SPOKANE, Wash. — Monday marks one year since the death of Spokane civil rights activist Sandy Williams, a trailblazer for the Black community and advocate for equality.
Williams and her partner, Patricia Hicks, died in a floatplane crash on Whidbey Island on Sept. 4, 2022. The news of their passing brought many to tears, but people are continuing to honor Williams' legacy and carry on her efforts toward a more equitable Spokane.
"She was very dedicated to changing the trajectory of Black folks in this community," said Dr. Shari Williams-Clark, the executive director of the Carl Maxey Center. "And how do you do that? By providing resources, education, understanding the culture."
Williams founded Spokane's first Black newspaper and spearheaded the development of the Carl Maxey Center as the executive director. These are some of the reasons why her death left a noticeable hole in Spokane. Even today, Williams-Clarke said her shoes are impossible to fill.
"She really touched people," Williams-Clarke said. "And it was in such a real, unique way I don't think will ever happen again here because that is with Sandy."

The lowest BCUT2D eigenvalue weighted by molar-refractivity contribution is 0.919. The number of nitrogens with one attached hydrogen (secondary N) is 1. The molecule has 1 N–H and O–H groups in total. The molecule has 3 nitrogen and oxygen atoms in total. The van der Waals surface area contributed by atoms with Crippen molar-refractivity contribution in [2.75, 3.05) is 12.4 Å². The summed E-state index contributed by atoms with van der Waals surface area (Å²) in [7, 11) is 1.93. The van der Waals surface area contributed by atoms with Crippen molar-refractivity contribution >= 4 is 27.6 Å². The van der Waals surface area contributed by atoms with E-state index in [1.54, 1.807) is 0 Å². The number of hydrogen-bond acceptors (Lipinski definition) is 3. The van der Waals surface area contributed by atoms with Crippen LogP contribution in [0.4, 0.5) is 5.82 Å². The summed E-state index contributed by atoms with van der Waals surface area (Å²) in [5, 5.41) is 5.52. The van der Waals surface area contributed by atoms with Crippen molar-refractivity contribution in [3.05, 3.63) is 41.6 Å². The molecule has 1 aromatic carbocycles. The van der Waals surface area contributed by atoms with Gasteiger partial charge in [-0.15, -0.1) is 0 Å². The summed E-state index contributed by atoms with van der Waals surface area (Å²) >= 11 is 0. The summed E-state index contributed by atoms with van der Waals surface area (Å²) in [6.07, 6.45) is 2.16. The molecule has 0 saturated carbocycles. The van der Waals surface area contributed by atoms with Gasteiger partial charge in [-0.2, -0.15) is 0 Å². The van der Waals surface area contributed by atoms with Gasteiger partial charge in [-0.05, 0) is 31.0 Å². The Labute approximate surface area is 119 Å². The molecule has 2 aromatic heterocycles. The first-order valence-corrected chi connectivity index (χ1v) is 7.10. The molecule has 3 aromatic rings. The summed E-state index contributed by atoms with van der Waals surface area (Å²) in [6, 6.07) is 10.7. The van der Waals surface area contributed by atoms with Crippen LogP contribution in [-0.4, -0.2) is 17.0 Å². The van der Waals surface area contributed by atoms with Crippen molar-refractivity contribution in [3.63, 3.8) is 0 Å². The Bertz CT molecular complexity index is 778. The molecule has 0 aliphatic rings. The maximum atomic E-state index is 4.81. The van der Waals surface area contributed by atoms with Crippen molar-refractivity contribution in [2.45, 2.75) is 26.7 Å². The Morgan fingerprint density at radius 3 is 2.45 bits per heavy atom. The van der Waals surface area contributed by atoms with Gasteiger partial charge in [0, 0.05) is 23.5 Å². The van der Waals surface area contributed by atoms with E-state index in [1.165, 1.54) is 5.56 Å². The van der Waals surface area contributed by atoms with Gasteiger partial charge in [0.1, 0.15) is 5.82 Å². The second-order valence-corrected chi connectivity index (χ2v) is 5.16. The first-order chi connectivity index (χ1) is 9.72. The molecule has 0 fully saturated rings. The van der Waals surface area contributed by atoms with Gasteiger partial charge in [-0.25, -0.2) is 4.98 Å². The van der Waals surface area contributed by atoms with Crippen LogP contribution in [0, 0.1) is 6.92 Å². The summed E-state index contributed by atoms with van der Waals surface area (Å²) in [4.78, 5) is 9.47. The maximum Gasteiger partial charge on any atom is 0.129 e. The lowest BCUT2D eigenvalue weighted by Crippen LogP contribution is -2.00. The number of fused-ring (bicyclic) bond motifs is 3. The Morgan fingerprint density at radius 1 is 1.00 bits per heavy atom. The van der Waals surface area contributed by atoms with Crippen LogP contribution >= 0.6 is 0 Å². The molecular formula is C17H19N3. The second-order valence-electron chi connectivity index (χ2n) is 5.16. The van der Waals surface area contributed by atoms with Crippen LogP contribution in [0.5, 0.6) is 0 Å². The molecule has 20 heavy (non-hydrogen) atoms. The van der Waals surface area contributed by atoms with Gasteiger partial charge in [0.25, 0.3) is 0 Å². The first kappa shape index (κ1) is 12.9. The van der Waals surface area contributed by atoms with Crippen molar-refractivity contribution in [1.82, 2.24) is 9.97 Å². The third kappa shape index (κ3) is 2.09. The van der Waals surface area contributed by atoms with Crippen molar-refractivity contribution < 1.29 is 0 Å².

While there may never be another Sandy Williams, her friends are making sure her vision lives on. Williams-Clarke is making it a part of her personal mission to continue Williams' legacy.
"Coming in as the executive director is a real honor for me. I'm working in purpose and this is my passion," she said. "I'm coming into her space every single day and I'm so honored to be here."
The Carl Maxey Center will continue to provide a safe, cultural and equal space for Black people, all in the name of Sandy Williams.
"I'm hoping to carry on, have resources, programs, services that reflect what her vision was," Williams-Clarke said.
Williams is memorialized in the Sandy Williams Justice Center, which offers free walk-in legal clinics. A Numerica Credit Union Scholarship at Eastern Washington University (EWU) and an Innovia $60,000 endowment fund also hold her name.
Williams would have been 62 next Wednesday.
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